Look Up the Stack!

If you’ve been around systems long enough, you know that opportunity for performance gains goes up dramatically, the further up the stack you look..

Engineering will often suggest adding more hardware to increase performance. This will be somewhat less than a linear improvement however. To double the performance, double the hardware and hope that there isn’t too much overhead involved. There are other alternatives, depending on what the bottleneck is.

Certainly, if the bottleneck is found to be “spinning rust”, moving it to SSD would help considerably. Memory/Swap issues? Add more memory (not swap). There could be some gains here, but remember that today, we are often faced with thousands of systems, not dozens like we were many years ago, so the cost may be significant.

The OS level has many knobs that you may be able to tweak. Typical improvements here range in the single digits of percentage improvement. Significant and, while there are exceptions (i.e. if the OS was badly optimized in the first place), it’s rare to get a huge increase in performance. Nevertheless, when dealing with thousands of systems, cost savings can scale up too.

Middle tier includes things like databases. We start getting into the realm of where more significant improvements can be made with some thoughtful tuning. Double digit percentage improvements in performance are common. (If you’re dealing with MySQL issues, I highly recommend “High Performance MySQL”[1]. Slightly out of date, but excellent.)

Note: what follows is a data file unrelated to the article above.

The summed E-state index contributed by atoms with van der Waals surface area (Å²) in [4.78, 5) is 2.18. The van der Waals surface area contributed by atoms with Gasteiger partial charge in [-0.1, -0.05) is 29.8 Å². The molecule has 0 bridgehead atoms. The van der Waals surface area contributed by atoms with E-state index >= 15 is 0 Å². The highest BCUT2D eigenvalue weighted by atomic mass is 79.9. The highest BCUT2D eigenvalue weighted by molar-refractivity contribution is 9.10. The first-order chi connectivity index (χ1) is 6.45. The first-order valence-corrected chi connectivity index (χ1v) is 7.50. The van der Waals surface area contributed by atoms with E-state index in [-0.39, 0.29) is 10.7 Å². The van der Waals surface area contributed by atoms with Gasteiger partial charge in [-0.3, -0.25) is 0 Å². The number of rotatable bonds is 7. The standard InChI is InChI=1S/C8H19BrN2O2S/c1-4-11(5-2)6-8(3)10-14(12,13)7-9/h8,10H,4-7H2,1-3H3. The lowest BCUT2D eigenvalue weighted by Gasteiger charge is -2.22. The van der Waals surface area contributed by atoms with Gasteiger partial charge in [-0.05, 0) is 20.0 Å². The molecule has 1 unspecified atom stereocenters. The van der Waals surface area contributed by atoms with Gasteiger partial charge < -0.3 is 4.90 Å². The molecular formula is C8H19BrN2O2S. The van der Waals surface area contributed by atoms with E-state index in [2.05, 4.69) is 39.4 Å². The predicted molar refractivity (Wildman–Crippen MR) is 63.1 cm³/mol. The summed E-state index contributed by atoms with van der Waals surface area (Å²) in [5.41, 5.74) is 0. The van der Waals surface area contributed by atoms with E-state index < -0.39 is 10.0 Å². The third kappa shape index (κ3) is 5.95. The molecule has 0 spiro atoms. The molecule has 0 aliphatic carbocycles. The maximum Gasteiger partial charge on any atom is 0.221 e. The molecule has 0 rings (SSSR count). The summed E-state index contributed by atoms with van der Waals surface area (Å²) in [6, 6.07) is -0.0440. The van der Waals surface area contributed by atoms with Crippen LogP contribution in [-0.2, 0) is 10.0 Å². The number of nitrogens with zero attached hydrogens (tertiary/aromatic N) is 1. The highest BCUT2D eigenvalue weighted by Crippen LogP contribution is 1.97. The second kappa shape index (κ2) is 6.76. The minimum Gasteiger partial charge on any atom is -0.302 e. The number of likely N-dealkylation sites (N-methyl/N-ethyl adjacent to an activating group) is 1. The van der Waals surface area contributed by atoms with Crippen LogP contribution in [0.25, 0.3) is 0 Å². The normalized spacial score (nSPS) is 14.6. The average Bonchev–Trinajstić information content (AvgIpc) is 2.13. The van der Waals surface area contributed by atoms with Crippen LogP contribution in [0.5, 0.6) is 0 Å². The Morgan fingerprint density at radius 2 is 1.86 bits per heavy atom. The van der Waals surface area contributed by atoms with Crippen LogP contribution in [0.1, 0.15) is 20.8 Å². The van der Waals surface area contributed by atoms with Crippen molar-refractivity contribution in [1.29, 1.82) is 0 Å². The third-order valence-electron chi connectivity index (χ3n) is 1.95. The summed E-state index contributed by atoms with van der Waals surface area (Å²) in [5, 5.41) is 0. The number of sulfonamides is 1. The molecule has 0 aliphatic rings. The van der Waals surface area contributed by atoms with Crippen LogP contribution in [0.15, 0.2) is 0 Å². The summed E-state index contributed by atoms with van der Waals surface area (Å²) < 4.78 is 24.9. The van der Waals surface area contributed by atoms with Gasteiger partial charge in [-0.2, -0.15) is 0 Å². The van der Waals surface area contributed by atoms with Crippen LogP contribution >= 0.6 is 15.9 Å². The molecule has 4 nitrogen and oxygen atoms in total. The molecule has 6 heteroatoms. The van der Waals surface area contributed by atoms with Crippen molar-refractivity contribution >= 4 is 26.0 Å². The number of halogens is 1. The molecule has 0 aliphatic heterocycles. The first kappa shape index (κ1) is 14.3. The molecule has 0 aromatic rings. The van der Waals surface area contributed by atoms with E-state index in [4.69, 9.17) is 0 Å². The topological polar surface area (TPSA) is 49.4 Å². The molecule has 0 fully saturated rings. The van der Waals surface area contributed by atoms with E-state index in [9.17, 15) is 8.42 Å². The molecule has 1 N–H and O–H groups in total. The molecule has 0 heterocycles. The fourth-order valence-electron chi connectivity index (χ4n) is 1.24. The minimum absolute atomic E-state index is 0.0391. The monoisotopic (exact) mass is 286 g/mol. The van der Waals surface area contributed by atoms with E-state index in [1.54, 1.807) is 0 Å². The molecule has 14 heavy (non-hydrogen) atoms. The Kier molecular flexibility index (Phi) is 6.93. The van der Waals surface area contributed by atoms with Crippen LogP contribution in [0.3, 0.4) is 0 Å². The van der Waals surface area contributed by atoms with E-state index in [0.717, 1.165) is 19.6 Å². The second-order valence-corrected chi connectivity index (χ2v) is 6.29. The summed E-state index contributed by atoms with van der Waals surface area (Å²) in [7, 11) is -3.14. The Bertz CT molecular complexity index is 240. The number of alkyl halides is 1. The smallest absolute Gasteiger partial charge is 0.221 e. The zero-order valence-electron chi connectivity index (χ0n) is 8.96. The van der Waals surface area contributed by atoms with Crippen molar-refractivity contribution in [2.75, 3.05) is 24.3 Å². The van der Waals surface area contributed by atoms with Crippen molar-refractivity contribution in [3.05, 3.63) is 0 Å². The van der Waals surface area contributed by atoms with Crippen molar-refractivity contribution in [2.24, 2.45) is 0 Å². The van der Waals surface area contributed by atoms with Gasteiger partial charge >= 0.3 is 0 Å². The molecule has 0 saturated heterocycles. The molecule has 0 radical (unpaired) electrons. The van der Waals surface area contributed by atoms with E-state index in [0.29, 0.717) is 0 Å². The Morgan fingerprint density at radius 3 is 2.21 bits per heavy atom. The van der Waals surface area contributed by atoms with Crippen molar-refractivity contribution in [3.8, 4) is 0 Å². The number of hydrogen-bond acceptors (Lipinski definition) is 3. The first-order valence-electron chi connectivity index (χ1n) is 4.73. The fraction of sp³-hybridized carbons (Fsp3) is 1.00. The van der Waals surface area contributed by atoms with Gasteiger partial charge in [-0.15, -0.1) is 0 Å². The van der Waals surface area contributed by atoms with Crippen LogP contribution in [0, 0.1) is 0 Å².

Finally, we have the application level. Huge performance gains are often possible here, often measured in dozens of times (thousands of percent) increase in performance. Problems found can be things like: poor algorithms, locking issues, using database indexes improperly resulting in table scanning of billions of records, etc.

(Actually, at the very top of the stack, we have the “User“. Sometimes processes can be optimized right out if no longer required; or user procedures changed, users educated, etc.)

Be wary of finding these issues however. If you are in the operations group, you may not make any friends with your software engineering colleagues.  You’ll need a strong operations management that can back you up. That’s the subject of my next article, There’s Always a Problem.

 


[1] High Performance MySQL, 3rd Edition; Peter Zaitsev, Vadim Tkachenko, Baron Schwartz, O’Reilly Media; http://shop.oreilly.com/product/0636920022343.do


 

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